One evening we dined in Le Champagne, but the food was no better than the Restaurant and - because it is so small - the atmosphere was somewhat muted. I think we went four times to La Terrazza which, for dinner, has an Italian menu. But the good thing is that this changes every four days. Again, like the Restaurant, good food (especially if you want pasta, but stay with the Restaurant if your preference is fish) and service.
I cannot comment comprehensively on the after-dinner entertainment in the Show Lounge. We saw little of it and on a score of 1 to 10 it is, for me, the least important part of any cruise. What we did see did not excite! And somehow my late-night partying days seem mysteriously to have deserted me!!! As a result a nightcap in The Bar after dinner was generally sufficient.
There were good guest lecturers on board and a full programme of daytime activities. I tend to take my own books on board, but noted that I am very out-of-date. Almost everyone else had a 'Kindle'!
The cruise itinerary was good (I cannot rate the ship's excursions - other than to note that they tend to be 'pricey' - since we tend to make our own arrangements when in port). After Nuku Hiva we called at Rangiroa and then the Society Islands (Moorea, Tahiti and Bora Bora). It was the rainy season so we had rather mixed fortunes weatherwise (no fault of Silversea!). Then we sailed on to Rarotonga in the Cook Islands. When we tried to anchor off it was clear that the swell was too great to tender safely so the excellent Captain Corsaro (he is Silversea's Senior Captain) wisely decided to abort the call. The good news was that this allowed us to arrive early in the Bay of Islands in New Zealand - on a glorious sunny day. We then enjoyed seven days of perfect weather as we sailed down the east coast of the North and South Islands of New Zealand, with ports of call at Auckland, Wellington, Akaroa and Port Chalmers before sailing into Dusky and Milford Sounds on the west coast on a lovely blue-sky day. This was remarkable. I had been there before (twice) on cloudy wet days, which is the norm.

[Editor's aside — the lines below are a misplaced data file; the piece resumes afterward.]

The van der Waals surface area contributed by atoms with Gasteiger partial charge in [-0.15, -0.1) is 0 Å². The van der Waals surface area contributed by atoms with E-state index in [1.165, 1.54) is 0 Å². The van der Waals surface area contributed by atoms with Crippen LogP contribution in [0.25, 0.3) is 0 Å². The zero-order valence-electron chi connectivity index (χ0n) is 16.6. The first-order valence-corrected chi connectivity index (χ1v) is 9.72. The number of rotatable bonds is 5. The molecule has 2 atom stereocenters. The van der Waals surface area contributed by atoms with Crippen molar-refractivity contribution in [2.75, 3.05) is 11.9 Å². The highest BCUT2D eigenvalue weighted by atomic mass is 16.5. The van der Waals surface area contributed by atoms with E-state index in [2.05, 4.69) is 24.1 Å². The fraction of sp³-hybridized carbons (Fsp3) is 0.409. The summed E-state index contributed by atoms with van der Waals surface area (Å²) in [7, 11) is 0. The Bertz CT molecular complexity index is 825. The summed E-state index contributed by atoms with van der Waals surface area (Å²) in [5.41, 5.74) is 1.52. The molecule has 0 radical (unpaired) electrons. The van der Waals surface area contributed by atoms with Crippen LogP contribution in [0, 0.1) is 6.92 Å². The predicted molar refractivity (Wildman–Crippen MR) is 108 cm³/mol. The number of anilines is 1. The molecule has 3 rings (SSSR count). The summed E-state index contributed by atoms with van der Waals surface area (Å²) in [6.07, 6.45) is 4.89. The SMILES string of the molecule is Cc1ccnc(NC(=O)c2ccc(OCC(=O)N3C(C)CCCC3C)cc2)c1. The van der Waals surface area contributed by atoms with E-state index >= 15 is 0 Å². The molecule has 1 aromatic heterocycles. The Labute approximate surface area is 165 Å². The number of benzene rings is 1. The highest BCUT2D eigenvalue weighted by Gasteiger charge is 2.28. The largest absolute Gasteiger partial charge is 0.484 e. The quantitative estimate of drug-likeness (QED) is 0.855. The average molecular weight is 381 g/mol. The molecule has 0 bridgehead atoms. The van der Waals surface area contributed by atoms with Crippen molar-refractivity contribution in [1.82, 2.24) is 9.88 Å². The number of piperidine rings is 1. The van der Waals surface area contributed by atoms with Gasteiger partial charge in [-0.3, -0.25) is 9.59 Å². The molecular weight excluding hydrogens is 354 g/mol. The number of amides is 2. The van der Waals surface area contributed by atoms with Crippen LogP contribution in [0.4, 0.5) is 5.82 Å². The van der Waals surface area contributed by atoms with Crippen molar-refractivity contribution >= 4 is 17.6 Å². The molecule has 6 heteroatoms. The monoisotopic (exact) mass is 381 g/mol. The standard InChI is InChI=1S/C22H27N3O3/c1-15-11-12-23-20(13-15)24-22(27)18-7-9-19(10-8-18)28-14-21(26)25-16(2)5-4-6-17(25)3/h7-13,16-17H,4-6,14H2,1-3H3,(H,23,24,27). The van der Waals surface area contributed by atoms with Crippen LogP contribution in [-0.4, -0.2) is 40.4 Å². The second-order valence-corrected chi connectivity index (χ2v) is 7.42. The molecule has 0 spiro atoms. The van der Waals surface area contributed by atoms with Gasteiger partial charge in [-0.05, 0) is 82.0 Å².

After leaving Milford Sound we began our crossing of the Tasman Sea. It was lively but we did not encounter the mountainous seas which I remember on the QE2 ten years ago, and Capt. Corsaro told me afterwards that it was the best crossing he had ever experienced. The previous time he was battling with 45 foot waves! So it was 'on-time' into Hobart for a half-day visit (we could have done with longer) and then on to Sydney.
We had to farewell many new-found friends who were staying on (some to Hong Kong, some for the full World Cruise) and I would have been bitterly disappointed had I been flying straight home. As it was, we left the ship with the prospect (for me) of staying almost another month with friends in Sydney. Lovely.
The Russian taxi driver (Australian taxi drivers are virtually non-existent in Sydney) who took me to my friends' apartment was amazed that it had taken us 29 days to reach Sydney from Los Angeles. 'But you could 'ave flown here in 13 hours' he exclaimed! I think he was rather missing the point.
Full marks, Silversea, for putting on such a first-class show, and thanks to all those hard-working members of staff on board. I look forward to my next Silversea cruise, the transatlantic crossing aboard Silver Cloud (Barcelona to Barbados) in October.